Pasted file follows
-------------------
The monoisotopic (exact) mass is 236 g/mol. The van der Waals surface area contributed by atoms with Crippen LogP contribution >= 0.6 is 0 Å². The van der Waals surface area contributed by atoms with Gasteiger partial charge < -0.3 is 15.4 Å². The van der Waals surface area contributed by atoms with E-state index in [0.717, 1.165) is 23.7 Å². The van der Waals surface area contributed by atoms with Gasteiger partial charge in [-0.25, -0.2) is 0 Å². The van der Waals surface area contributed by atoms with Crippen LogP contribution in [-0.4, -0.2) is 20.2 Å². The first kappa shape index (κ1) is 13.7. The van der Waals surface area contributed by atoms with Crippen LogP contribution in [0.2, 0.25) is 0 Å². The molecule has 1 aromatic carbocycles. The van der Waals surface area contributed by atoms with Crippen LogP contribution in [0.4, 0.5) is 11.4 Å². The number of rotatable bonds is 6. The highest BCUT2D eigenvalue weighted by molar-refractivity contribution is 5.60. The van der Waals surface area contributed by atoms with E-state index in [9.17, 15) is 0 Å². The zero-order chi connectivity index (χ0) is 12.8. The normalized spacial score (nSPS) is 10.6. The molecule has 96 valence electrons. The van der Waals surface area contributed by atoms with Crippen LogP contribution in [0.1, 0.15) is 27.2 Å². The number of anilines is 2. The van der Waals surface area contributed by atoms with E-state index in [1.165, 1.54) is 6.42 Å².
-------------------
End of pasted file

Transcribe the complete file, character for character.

The monoisotopic (exact) mass is 236 g/mol. The van der Waals surface area contributed by atoms with Crippen LogP contribution >= 0.6 is 0 Å². The van der Waals surface area contributed by atoms with Gasteiger partial charge < -0.3 is 15.4 Å². The van der Waals surface area contributed by atoms with E-state index in [0.717, 1.165) is 23.7 Å². The van der Waals surface area contributed by atoms with Gasteiger partial charge in [-0.25, -0.2) is 0 Å². The van der Waals surface area contributed by atoms with Crippen LogP contribution in [-0.4, -0.2) is 20.2 Å². The first kappa shape index (κ1) is 13.7. The van der Waals surface area contributed by atoms with Crippen LogP contribution in [0.2, 0.25) is 0 Å². The molecule has 1 aromatic carbocycles. The van der Waals surface area contributed by atoms with Crippen LogP contribution in [0.4, 0.5) is 11.4 Å². The number of rotatable bonds is 6. The highest BCUT2D eigenvalue weighted by molar-refractivity contribution is 5.60. The van der Waals surface area contributed by atoms with E-state index in [9.17, 15) is 0 Å². The zero-order chi connectivity index (χ0) is 12.8. The normalized spacial score (nSPS) is 10.6. The molecule has 96 valence electrons. The van der Waals surface area contributed by atoms with Crippen LogP contribution in [0.1, 0.15) is 27.2 Å². The number of anilines is 2. The van der Waals surface area contributed by atoms with E-state index in [1.165, 1.54) is 6.42 Å².